Banderas was such a sweet and thoughtful guy when he was sober. He racked our beach every morning. He also knew some fisherman who he sent over to the house so we could purchase some fish. He offered to have his wife cook it for us. He was afraid of dogs, and freaked out by PJ. Jorge told him to just say "good boy" to him, and then he would be friendlier. So Banderas renamed him "Good Boy, Good Boy", but kept a safe distance. He also started calling Jorge "jeffe" (boss), or Don Jorge (a respectful way to call a man). Banderas was always around with a smile, and offering to help if we needed anything.

I really loved the beach house. We paddled almost every morning. We would get up early, when the Gulf of Mexico is calm and flat along the shoreline, and most people are still sleeping. On the return PJ usually jumped into the water, swam to shore, and would run back on the beach. 

Chelem was also a nice place to cycle because the land is flat. There are sandy roads parallel to the beach that go for miles, and we would hook up PJ’s trailer and go on long rides with him. He ran most of the way, but we would put him in the trailer when we thought he needed a break.

The kids along the sandy roads would go crazy when they would see us pulling him. They loved it. They would chase us, and as we went along more kids would join in the chase. It was just like the first Rocky movie… when the kids were running behind Rocky as he ran through the streets of Philadelphia.  When Rocky finally got to the steps he had a big crowd with him.  It was just like that! The kids we have seen and met on this trip have been such a highlight!  They are so curious and interested.

We went to see the ruins at Chichen Itza, which was just a couple hours from Chelem. It was worth the trip. In addition to the ruins, the overall landscape was really pretty. Lots of trees and shady paths. As we left Chichen Itza, I couldn’t help but realize the drastic difference in design and workmanship between then and now. Why have we gone backwards? In many towns in Mexico you see the simplest concrete houses, and in America you see builders rushing to create track homes, and slapping them together as fast as they can. Structures today aren’t necessarily built to last the test of time. 

I finally saw a cenote, the sinkholes that are so popular in the Yucatan. Although I have been to the Yucatan before, I have never been to one. So I climbed into the earth for the first time and went swimming in a fresh water pool that was at the bottom. Most of the cenote pools sparkled from the sun beaming in from above.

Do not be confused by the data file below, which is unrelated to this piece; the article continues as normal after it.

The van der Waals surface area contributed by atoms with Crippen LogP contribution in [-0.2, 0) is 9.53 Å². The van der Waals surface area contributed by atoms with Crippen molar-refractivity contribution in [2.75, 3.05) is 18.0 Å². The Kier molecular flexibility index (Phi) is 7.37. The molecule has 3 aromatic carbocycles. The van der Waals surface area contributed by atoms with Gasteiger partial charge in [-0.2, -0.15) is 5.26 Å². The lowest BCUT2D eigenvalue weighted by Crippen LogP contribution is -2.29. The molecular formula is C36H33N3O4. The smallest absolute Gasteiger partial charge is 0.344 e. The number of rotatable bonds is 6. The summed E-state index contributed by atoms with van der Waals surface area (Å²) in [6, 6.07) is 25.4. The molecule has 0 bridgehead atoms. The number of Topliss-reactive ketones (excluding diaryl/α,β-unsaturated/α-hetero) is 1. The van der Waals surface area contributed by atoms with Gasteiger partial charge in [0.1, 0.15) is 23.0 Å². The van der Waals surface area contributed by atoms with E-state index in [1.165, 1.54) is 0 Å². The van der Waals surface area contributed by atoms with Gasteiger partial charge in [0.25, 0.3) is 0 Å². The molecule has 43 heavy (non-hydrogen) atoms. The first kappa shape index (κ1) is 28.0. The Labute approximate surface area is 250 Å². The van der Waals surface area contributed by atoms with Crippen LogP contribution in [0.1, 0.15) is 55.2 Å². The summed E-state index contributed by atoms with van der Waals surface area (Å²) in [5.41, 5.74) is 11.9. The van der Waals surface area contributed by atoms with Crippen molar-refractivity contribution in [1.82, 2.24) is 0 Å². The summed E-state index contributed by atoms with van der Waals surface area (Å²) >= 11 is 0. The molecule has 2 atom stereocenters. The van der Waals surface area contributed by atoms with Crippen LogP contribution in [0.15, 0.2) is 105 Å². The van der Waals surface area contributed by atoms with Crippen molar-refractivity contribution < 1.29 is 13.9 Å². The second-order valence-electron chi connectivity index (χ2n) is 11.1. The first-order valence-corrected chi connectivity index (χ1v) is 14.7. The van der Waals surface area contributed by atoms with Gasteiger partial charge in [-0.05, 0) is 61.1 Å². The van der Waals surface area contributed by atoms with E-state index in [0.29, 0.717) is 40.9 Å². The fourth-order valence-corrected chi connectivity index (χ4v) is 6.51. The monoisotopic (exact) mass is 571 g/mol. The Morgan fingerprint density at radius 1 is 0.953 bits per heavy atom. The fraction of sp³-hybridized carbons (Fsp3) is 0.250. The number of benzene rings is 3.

We drove and hour and a half to get to the town of Cuzama to see a cenote for the first time. From Cuzama we hired a guide to take us on a railroad cart, pulled by a horse to three different cenotes. The first was an unexpectedly small hole in the ground, which may make some people a little hesitant. There was a slippery ladder in the hole that disappeared into the darkness. At the bottom they had a light bulb hanging so you could see the water. We jumped in and the water was cool and refreshing. Photos below. 

The second two cenotes were larger and more magnificent.  We were able to dive in from some high rocks, and the guide let us take our time. 

We went on several long motorcycle rides along the coast, checking out the different communities and beaches. On one of our rides we saw several cabanas along the beach that were closed in with a fence. We stopped to ask about it, and met an older man with dyed jet black hair and who was wearing crocs (plastic shoes). He told us the place was some sort of scientific center, where they study something I can’t remember now. Finding this out, I automatically assumed the man was a scientist. That could be the only explanation for a grown man wearing crocs.  We asked him if he could recommend a place to eat close by, and he paused momentarily and replied very seriously, "If you want to eat like a fucking king go to the restaurant up the street by the marina." We smiled at his remark, while the serious look on his face remained.

On another motorcycle ride we discovered a cenote that was located deep within a mangrove forest. To get there you paddle down a narrow water trail through the mangroves. Eventually you arrive at the cenote, which was at ground level. The locals added a surrounding patio and palapa roof, and a couple ladders for people who wanted to get in and swim. There were large fish in the cenote, making it a nice place to snorkel.

We met an interesting couple there, the woman was from Chile, and the man from France. They currently live in Chile and were traveling for a few months. They had been to Moscow first, and then to Mexico. They said they were headed to Cancun soon, where they would catch a plane to Cuba. They said the roundtrip flight to Cuba was about $80 US dollars. Wow, what a deal!

The capital of Yucatan is a town called Merida. Merida was just an hour from Chelem. We went there a couple times, and it didn’t do anything for me. Merida has a long history, and many old buildings, but there was also a modern side. We saw the modern side when we went at night to see a movie. I was struck by the modern mall and obviously much wealthier people. The people walking around the mall didn’t live in the modest concrete houses of Chelem. And they drove new cars, carried cell phones and wore expensive clothes. Apparently in Merida time didn’t stand still. I guess we hadn’t been in a modern town for some time, because the differences caught me off guard.

I was sad to leave the Yucatan when it was time to go. I thought a year of traveling would seem long, now I realize I need much more time. Unfortunately in April our time will be up, and it will be time to go back to work.